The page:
I have suggested the lunch via the picnic basket become one of our weekly lunch dates so that we may reflect on what was, what is, and what could be.  Supporting one another will create our community and though small will provide opportunity for us to invite others to join the gratitude journey.

 

So my question to you is how will you spread the practice of gratitude this year?

 

 

 

Howells, K. (2012). Gratitude in Education: A Radical View, Sense Publishers. Rotterdam.
Image credit picnic basket:  https://www.standard.co.uk/shopping/esbest/best-picnic-hampers-baskets-fortnum-and-mason-anorak-vonshef-a3251386.html
Maya Angelou quote as viewed :  https://www.goodreads.com/quotes/tag/gratitude

STOP LOOK GO

stop sign  eyes   go sign

 

As my studies come to the pointy end where assignments are now being drafted and copious notes highlighted, I find myself reflecting.  What have I learnt from my journey so far?    My subject was chosen with no inquiry as to content matter, I was simply eager to enrol so I may continue my studies through Christmas period and become one step closer to completion of my qualification.

 

As I started the task requirements of my subject, I was lost.   I had no time to reflect on ones emotions and gratitude of practice (I didn’t know what that actually meant at the time), I was busy being busy and hell bent on discovering the ‘theoretical principles’ of the subject so I could get on with assignment writing.

 

So I struggled and struggled to put my weekly posts on the book club task and the creation of a personal blog was terrifying.  Time drew on and I went on holidays for the Christmas period.  Various thoughts screamed at me.   “Stop!  Look at what you are trying to achieve.   Be grateful you have weeks of holidays to immerse yourself in your subject and give it your best effort.  Do you truly know what it is you are trying to achieve?”  So many questions kept running through my mind.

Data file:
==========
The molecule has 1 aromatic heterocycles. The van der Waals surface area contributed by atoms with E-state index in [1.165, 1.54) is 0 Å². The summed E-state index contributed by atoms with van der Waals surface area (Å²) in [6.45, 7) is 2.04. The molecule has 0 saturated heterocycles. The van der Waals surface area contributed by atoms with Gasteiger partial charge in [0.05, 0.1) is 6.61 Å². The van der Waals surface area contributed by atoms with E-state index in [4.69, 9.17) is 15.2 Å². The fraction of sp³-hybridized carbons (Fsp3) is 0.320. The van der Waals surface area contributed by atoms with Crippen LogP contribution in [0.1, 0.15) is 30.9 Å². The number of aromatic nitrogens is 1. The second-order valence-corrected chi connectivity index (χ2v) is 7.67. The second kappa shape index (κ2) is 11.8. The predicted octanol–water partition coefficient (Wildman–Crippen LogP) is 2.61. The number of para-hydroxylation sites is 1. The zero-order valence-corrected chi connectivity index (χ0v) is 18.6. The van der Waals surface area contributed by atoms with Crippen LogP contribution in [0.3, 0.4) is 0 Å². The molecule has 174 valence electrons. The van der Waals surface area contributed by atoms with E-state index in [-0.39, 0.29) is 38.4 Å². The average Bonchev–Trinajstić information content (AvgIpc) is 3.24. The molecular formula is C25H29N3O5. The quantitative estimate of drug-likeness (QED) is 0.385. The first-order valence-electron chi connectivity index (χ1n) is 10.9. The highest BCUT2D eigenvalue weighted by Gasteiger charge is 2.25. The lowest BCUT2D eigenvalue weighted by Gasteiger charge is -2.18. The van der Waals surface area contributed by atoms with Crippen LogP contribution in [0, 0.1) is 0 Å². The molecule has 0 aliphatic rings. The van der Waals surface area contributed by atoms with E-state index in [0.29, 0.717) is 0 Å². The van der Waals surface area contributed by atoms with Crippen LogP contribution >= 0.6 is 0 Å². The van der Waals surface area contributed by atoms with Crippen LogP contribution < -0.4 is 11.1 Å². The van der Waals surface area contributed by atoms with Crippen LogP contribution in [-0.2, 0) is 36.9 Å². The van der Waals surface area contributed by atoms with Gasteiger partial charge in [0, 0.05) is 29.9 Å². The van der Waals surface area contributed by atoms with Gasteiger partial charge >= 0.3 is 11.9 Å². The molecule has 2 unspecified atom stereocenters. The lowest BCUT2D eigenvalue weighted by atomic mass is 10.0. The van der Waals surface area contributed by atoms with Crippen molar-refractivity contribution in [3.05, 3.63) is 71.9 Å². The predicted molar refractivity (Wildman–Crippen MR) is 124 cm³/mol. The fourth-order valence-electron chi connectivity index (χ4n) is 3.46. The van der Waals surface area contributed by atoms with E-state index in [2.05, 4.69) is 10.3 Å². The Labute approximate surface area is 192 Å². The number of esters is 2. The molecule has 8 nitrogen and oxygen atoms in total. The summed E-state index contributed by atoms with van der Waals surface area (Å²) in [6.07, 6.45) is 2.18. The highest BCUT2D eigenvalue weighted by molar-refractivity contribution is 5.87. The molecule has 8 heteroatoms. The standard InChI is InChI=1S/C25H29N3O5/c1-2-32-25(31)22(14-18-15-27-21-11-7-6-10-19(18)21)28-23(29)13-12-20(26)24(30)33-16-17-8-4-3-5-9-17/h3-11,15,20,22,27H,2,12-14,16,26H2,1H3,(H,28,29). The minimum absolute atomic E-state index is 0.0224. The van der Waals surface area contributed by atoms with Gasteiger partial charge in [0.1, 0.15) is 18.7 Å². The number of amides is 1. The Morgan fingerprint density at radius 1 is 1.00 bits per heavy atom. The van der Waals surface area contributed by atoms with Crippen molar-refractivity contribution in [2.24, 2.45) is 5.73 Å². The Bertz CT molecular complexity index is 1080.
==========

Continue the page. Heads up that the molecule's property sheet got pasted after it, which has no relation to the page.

Then I stopped.  I went back to the beginning of my subject content and truly began the journey of discovering the practice of gratitude.  Slowly I came to understand the message Kerry Howells (Facilitator of Gratitude in Education) was trying to convey to people just like me.   Howells (2012 p. 38) states “Gratitude goes beyond an emotion or thought to be something that is actualised in one’s daily life through the heartfelt active practice of giving thanks.   Gratitude is usually expressed towards someone or something.   It is also an inner attitude that can be understood as the opposite of resentment or complaint.”

 

My life has changed.   My mindset has changed.   The opportunity to give and receive from others brings me joy, a sense of happiness, I’ve done this all of my life, it now has a conscious level of understanding within myself.  Brother David Steindl-Rast  talks of gratefulness as making us happy.  Becoming aware and availing yourself to opportunity he states is the key to happiness.  How many people have stopped to reflect on their lives and truly understood the purpose of reflection?

 

Method for living gratefully is summarised from Steindl-Rast in three easy steps:

Stop, Look, Go.

STOP:  Look for signs

LOOK:  What opportunities can be provided that will bring happiness and acts of gratitude?

GO:  Put your thoughts into action, give to and accept from others